What you might call perfect, someone else may not. Seeking perfection costs time (and money) and is nigh impossible to achieve anyway.. It's almost a more refined form of procrastination, would you agree?
      I do agree.... even though I was focused, I focused on such silly details, which in turn is a form of procrastination as it was preventing me from moving forward in the right direction.

      Great point, too, about how the idea of perfection is different for everyone.
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      Elizabeth Fee
      The Niche Mom - My personal blog to inspire and guide you towards earning an income online.

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  • Profile picture of the author theroadto2020
    Originally Posted by Elizabeth Fee View Post

    This is something I have caught myself doing before, but I think today having seen how much time I've already wasted on the minor details, I realized that I have only hindered my progress to reach my goals for the day. Gives a bit more meaning to the phrase, "don't sweat the small stuff".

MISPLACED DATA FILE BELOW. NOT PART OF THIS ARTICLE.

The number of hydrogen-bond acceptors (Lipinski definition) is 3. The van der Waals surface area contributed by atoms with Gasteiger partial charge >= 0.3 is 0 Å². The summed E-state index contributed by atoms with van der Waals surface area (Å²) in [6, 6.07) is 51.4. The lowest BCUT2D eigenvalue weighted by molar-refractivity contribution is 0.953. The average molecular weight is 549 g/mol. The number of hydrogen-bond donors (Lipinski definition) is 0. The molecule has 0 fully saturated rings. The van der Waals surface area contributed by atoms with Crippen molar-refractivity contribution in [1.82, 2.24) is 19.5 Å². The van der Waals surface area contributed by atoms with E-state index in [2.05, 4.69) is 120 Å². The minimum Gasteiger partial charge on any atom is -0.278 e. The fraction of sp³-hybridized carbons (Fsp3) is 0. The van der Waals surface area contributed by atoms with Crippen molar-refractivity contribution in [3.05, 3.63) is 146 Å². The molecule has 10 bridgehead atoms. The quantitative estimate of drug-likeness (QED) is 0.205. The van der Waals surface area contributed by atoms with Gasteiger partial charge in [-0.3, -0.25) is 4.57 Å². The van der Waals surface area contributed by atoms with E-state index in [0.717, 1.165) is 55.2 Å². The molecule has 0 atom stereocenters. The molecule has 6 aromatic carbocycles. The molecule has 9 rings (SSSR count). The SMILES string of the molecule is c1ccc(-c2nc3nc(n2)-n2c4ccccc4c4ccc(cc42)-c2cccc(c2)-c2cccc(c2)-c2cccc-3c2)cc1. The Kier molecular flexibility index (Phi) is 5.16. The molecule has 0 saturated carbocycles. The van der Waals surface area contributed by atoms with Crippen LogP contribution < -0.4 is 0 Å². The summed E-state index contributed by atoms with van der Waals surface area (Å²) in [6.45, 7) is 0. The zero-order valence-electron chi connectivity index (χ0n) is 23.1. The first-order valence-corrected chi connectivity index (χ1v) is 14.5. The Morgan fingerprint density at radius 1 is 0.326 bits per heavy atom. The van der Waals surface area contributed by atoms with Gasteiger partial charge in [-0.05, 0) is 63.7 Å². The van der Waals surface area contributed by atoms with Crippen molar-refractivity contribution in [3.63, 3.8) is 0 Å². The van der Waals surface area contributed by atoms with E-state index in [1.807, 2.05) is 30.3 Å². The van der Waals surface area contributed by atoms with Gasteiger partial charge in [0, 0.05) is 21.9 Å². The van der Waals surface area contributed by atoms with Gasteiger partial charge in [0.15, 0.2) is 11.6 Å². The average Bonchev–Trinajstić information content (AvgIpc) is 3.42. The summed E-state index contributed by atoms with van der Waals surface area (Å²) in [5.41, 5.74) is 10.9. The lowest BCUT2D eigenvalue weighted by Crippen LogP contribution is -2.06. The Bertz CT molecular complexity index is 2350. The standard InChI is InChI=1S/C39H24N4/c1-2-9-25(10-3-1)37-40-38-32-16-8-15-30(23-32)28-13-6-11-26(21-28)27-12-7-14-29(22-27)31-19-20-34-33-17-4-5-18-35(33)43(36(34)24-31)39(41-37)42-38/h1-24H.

Sometimes it's good to follow what I would call 'the path of least resistance'. While I have not had a good look at who you are and what you do, let's use a blog + content as an example. Yes, you can spend 90% of your time making your blog look perfect, nice colours, fonts, pictures etc, it all means nothing if you you do not have regular quality content for people to keep on coming back. If someone is reading this and is just starting out, know little about WP (for eg), most important thing is to get wp installed with necessary plug-ins installed, then focus on putting good quality content on the site. Making the site look pretty can be outsourced or done later. Focus on quality content, published on a regular basis. Aim low, 1 a month for twelve months, then 2 a month for another 12 months, then 4 a month + syndicated content for 12 months and etc. If this is done, even with a default theme installed, I am sure the site will do well.

    Originally Posted by Elizabeth Fee View Post